Volume 3, Issue 2
  • ISSN 0929-0907
  • E-ISSN: 1569-9943
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O'Brien et al. (1988) reported that readers generated elaborative inferences only when a text contained characteristics (a strong biasing context or a demand sentence) that made it easy to predict the specific inference that a reader would draw, and virtually eliminated the possibility of the inference being discon-firmed. Garrod et al. (1990), however, offered two qualifications to these conclusions. First, the two text characteristics manipulated may have produced different types of elaborative inferencing: a biasing context results in a passive form of elaborative inferencing, involving setting up a context of interpretation, whereas the presence of a demand sentence invites the reader to actively predict a subsequent expression. Secondly, clear evidence for either type of inference will be apparent only with truly anaphoric materials.This work describes how a passive form of elaborative inferencing, reported by Garrod et al, may be implemented in a connectionist manner. We take the connectionist model proposed by Shastri and Ajjanagadde (1993) in order to represent a text in the form of a network. Next we analyze and discuss how an attentional focus could operate with the proposed reasoner system in order to deal with inference control and anaphora resolution (i.e., antecedent activation), during text understanding. Our own suggestion is that the system proposed by Shastri and Ajjanagadde could be extended by incorporating focus in order to apply it to some open problems related to text processing. However, this extension presents implementational problems due to its local character. Distributed models seem to be in a better position to deal with the shift of the attentional states, given that these systems can learn. Particularly, the model proposed by Sun (1994) is close to our aims, and so we will discuss its implications in order to design a cognitive architecture for text comprehension.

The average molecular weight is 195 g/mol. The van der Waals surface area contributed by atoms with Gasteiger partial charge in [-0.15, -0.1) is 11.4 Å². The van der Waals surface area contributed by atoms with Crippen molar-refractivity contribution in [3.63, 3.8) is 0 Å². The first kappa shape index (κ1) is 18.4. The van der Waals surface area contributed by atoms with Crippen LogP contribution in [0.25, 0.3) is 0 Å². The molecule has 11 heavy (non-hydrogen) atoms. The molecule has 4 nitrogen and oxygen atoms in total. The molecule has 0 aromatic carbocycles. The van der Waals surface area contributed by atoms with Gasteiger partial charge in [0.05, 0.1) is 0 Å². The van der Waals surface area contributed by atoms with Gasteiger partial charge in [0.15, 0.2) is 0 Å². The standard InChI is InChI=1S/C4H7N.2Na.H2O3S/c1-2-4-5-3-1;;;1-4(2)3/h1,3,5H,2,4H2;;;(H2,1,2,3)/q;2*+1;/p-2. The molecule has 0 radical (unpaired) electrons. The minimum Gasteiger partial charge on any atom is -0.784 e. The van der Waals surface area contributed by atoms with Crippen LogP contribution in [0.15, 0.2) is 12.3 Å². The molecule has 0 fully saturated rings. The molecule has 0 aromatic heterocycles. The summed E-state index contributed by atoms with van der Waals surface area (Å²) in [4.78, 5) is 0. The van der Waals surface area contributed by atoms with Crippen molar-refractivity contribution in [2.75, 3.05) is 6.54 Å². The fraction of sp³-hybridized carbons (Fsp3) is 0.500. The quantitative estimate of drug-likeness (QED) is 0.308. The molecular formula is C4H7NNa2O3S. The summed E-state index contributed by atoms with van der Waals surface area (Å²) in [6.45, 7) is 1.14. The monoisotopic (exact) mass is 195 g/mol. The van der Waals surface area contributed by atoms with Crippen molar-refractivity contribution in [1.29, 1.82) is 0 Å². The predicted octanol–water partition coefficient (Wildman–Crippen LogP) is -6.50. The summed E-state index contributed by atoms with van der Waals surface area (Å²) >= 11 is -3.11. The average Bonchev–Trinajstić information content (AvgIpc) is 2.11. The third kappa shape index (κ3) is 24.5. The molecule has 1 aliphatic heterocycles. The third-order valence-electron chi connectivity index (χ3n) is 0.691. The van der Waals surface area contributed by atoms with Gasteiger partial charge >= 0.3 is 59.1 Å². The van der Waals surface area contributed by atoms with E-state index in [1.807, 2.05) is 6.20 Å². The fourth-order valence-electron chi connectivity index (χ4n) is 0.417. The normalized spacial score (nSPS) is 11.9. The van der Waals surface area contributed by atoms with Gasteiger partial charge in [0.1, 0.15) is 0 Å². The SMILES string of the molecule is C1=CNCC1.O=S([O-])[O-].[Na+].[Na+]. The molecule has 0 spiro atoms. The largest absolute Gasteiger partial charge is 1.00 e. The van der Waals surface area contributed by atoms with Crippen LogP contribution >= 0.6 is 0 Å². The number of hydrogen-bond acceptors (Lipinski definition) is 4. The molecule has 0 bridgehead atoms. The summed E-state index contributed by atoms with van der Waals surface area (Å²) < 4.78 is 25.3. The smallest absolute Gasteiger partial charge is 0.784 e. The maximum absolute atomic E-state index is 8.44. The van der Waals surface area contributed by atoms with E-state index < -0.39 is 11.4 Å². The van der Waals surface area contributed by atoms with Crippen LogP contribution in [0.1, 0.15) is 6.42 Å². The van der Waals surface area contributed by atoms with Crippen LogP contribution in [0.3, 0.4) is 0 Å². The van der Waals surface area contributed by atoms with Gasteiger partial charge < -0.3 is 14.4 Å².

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  • Article Type: Research Article
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